- Add value. Connected to points #2 and #3. Make sure that you are adding value to the conversation or the person’s life. Are you offering solutions? Are you making them laugh or smile?
- Engage. Did a person get a new job on LinkedIn? Congratulate them. Is it someone’s birthday? Send them a Facebook message. Do you know that someone loves the New York Knicks? Ask them and ask if they think Carmelo Anthony will stay this year or leave. Engage and have a conversation.
- Listen. This is huge. One of the worst things is talking with someone who isn’t listening. While on social networks it is a little different because if you are sending messages on LinkedIn with someone or posting a comment on Pinterest, you can always come back and respond the next day. If you do that at a networking event, don’t expect to make a good first impression.
- You can leave social media. Just because you meet someone online that doesn’t mean you have to stay there. Send a message and ask if you can meet to get a cup of coffee, or ask to schedule a phone call.
- Test, test, test. Put together a “template” that you customize and ask your connections if you can schedule a 5-10 minute phone conversation. Find out what their goals are. If this doesn’t work, then try a different social network and/or a different template. Try and test different approaches to find out what works best for you.
- Complete your profile and look for those with a completed profile. Add a picture, add the places that you’ve worked in the past. Join groups. These are all things that make your profile “sticky.” If I learned anything from BNI, you can be surprised what people do outside of their “job” and who they are connected to. If you interned with the Supreme Court, add it to the profile; there might be someone that is interning now who is looking on LinkedIn and searching for you. When researching someone to message, if they don’t have a complete profile they may not use the site and may not see your message.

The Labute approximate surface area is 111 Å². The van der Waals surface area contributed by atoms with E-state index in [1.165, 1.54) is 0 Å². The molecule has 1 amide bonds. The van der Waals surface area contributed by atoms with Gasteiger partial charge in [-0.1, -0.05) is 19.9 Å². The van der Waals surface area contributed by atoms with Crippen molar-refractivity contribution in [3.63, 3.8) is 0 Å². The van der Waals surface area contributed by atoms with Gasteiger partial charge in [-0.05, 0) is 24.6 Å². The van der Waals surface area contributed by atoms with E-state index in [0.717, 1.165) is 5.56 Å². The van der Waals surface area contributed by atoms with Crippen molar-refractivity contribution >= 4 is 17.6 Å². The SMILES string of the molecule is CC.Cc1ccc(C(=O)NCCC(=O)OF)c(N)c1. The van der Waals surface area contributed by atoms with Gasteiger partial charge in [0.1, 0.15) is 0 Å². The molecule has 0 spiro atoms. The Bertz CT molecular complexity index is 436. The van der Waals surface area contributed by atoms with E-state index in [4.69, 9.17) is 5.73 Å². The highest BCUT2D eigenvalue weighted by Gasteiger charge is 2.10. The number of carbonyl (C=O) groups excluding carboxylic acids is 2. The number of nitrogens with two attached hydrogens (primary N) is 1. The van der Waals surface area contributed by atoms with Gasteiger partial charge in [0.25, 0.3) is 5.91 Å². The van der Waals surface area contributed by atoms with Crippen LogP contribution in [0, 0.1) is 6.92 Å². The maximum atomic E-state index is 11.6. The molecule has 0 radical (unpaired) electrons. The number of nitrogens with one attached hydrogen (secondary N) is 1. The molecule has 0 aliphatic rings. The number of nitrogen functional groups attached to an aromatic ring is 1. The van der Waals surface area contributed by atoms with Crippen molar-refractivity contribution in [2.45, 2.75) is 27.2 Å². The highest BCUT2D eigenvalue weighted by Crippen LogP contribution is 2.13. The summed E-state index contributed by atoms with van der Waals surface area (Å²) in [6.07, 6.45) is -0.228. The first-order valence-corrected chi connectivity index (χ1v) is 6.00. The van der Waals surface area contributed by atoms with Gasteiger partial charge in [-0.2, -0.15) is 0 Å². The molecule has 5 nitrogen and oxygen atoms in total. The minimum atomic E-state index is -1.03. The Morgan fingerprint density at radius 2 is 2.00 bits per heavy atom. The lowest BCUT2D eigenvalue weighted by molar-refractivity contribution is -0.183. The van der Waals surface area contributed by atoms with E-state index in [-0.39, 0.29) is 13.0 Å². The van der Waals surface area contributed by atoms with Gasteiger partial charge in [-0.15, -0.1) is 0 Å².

- Complete your business information. For LinkedIn, it’s LinkedIn Pages and for Facebook it’s your Facebook Page. You want to let people know what you do before they speak to you. The beauty of social media is that you can research — or stalk, depending how you look at it — before you have a conversation. You want to make sure that you are telling the world what your business does.
- Make updates. It’s a general rule that the more active you are, the more opportunities someone has to find you. If you post interesting information on LinkedIn or Facebook throughout the day, you could attract people to you. Write a post on Medium. Pin something on Pinterest and post a picture on Instagram. It might be a like on Facebook or a follow on Twitter or a comment on LinkedIn, but people could respond and that’s an opportunity to make a connection. Don’t be overwhelmed. Pick one social network and own it!
- Don’t just sell. You’re networking online in order to provide value and help out your connection. Don’t just tell them you sell golden toothbrushes and expect them to buy from you.
- Plan. It’s vital that you plan. Just like your marketing or sales strategy, your networking should be the same. Have a strategy and goal to hold yourself to. If you are a real estate agent and would like to meet more buyers and sell three houses using LinkedIn, focus and do it.
For the most part, I focused on LinkedIn and Facebook with a mix of some other social media sites like Pinterest, Instagram, and Twitter. Each site has its own nuances and qualities but just because there’s not a lot of business owners on Tumblr it doesn’t mean you can’t cut through the noise and develop some strong connections with the business owners that are there.
At the end of the day, be active. Everyone’s networking goals and plans are different but that doesn’t mean that you can’t leverage the major social media sites. In the future the names will change, but the principles will remain the same.